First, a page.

The Healing Potential of Writing

by Elizabeth Hanly

Once upon a time, a student told me his story. He told it in the voice of a child, since he was still quite young when the story occurred. The student had been kidnapped in Guatemala. His captors complained about his tears. “My mother complained of my tears too,” the student wrote. “Maybe that is way she let these men take me.” With that, suddenly, the student understood what he had been unconsciously carrying around with him for over a decade. And with that, I became super curious about the healing potential of writing.

I discovered a mountain of research that suggests writing uses neural processes that function beneath the level of awareness. When those processes are given rein through writing, “stuck” internal narratives can be challenged, freeing intuitive insights to come into awareness. Translation: Reflective writing is a way to discover insights you didn’t know you had.

And so when asked to work with the prompt “Memory that won’t let you go,” a cancer patient found herself writing of the prayer shawl her dad wrapped her in on Saturday mornings before he set off for synagogue. Quite an image to take with her into chemo. Another patient found herself remembering the carved wooden box her father had continued to work on for her even during a decade of the most heated and bitter of exchanges. These stories came to their writers unbidden. The writers couldn’t have known beforehand how healing these images would become. I watched in wonder.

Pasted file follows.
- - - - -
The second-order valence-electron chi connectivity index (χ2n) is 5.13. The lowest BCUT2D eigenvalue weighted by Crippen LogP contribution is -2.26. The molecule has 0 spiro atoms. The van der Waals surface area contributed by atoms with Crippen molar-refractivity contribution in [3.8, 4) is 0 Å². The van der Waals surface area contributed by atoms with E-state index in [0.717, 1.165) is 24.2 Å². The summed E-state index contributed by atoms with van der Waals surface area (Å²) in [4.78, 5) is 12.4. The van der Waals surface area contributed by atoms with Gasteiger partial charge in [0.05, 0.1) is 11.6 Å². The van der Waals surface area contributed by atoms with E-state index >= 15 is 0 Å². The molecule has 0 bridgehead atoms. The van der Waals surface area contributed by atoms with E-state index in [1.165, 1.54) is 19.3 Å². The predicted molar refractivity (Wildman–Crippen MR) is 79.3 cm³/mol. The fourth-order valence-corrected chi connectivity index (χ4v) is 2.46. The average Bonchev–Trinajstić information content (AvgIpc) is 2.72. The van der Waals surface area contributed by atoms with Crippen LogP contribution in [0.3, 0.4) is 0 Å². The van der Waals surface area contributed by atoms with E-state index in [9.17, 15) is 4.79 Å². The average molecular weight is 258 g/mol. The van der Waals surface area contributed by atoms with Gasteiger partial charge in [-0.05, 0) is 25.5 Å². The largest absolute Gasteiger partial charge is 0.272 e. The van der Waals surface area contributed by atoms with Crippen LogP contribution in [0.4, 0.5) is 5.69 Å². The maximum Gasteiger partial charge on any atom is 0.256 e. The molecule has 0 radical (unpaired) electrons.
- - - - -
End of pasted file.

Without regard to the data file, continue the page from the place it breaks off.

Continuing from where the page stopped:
I’ve watched in wonder as well at the laughter shared among the folks in my groups.

Friends sometimes ask me why this work? Because the space shared in these workshops is—dare I say it?—holy. Yep. That’s why.

Write with Elizabeth Hanly. “Togetherness: Writing for Those Touched by Cancer and Other Serious Illness” meets four Tuesdays beginning July 18, via Zoom, 6:00-8:00 p.m. Register

Elizabeth Hanly is a widely published freelance writer, covering the arts, refugees and issues of faith and healing. Her reporting has led her all over Latin and Central America, as well as the Caribbean. Her work appears in the New York Times, Washington Post, Guardian, Vogue, and others. She is an affiliate professor at Florida International University’s (FIU) Herbert Wertheim’s College of Medicine and leads writing workshops for patients at NYC’s Memorial Sloan Kettering’s Cancer Center. Online: